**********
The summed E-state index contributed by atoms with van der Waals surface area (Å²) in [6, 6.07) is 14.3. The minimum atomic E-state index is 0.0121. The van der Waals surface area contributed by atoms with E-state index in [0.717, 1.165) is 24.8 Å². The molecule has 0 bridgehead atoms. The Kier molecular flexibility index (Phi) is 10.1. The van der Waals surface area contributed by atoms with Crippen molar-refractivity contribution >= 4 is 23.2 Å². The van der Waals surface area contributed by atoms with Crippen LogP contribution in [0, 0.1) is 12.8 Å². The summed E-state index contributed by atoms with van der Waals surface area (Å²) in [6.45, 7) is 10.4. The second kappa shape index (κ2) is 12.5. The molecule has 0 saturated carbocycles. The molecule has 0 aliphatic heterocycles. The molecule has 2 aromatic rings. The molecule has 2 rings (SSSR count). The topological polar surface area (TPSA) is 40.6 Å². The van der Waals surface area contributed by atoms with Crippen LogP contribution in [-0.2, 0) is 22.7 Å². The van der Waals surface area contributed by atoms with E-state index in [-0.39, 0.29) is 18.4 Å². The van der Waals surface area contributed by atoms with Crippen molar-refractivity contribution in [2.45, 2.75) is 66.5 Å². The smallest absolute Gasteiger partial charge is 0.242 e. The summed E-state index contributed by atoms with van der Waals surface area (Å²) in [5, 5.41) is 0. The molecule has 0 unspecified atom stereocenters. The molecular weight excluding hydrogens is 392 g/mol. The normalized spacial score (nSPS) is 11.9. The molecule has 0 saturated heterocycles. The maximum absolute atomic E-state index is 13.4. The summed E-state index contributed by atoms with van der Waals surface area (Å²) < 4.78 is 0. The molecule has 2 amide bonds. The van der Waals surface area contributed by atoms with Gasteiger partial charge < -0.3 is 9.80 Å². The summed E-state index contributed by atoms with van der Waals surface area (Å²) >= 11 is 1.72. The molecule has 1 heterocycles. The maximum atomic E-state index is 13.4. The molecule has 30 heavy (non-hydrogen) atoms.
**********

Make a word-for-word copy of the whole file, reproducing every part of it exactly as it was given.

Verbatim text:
The summed E-state index contributed by atoms with van der Waals surface area (Å²) in [6, 6.07) is 14.3. The minimum atomic E-state index is 0.0121. The van der Waals surface area contributed by atoms with E-state index in [0.717, 1.165) is 24.8 Å². The molecule has 0 bridgehead atoms. The Kier molecular flexibility index (Phi) is 10.1. The van der Waals surface area contributed by atoms with Crippen molar-refractivity contribution >= 4 is 23.2 Å². The van der Waals surface area contributed by atoms with Crippen LogP contribution in [0, 0.1) is 12.8 Å². The summed E-state index contributed by atoms with van der Waals surface area (Å²) in [6.45, 7) is 10.4. The second kappa shape index (κ2) is 12.5. The molecule has 0 saturated carbocycles. The molecule has 0 aliphatic heterocycles. The molecule has 2 aromatic rings. The molecule has 2 rings (SSSR count). The topological polar surface area (TPSA) is 40.6 Å². The van der Waals surface area contributed by atoms with Crippen LogP contribution in [-0.2, 0) is 22.7 Å². The van der Waals surface area contributed by atoms with E-state index in [-0.39, 0.29) is 18.4 Å². The van der Waals surface area contributed by atoms with Crippen molar-refractivity contribution in [2.45, 2.75) is 66.5 Å². The smallest absolute Gasteiger partial charge is 0.242 e. The summed E-state index contributed by atoms with van der Waals surface area (Å²) in [5, 5.41) is 0. The molecule has 0 unspecified atom stereocenters. The molecular weight excluding hydrogens is 392 g/mol. The normalized spacial score (nSPS) is 11.9. The molecule has 0 saturated heterocycles. The maximum absolute atomic E-state index is 13.4. The summed E-state index contributed by atoms with van der Waals surface area (Å²) < 4.78 is 0. The molecule has 2 amide bonds. The van der Waals surface area contributed by atoms with Gasteiger partial charge < -0.3 is 9.80 Å². The summed E-state index contributed by atoms with van der Waals surface area (Å²) >= 11 is 1.72. The molecule has 1 heterocycles. The maximum atomic E-state index is 13.4. The molecule has 30 heavy (non-hydrogen) atoms.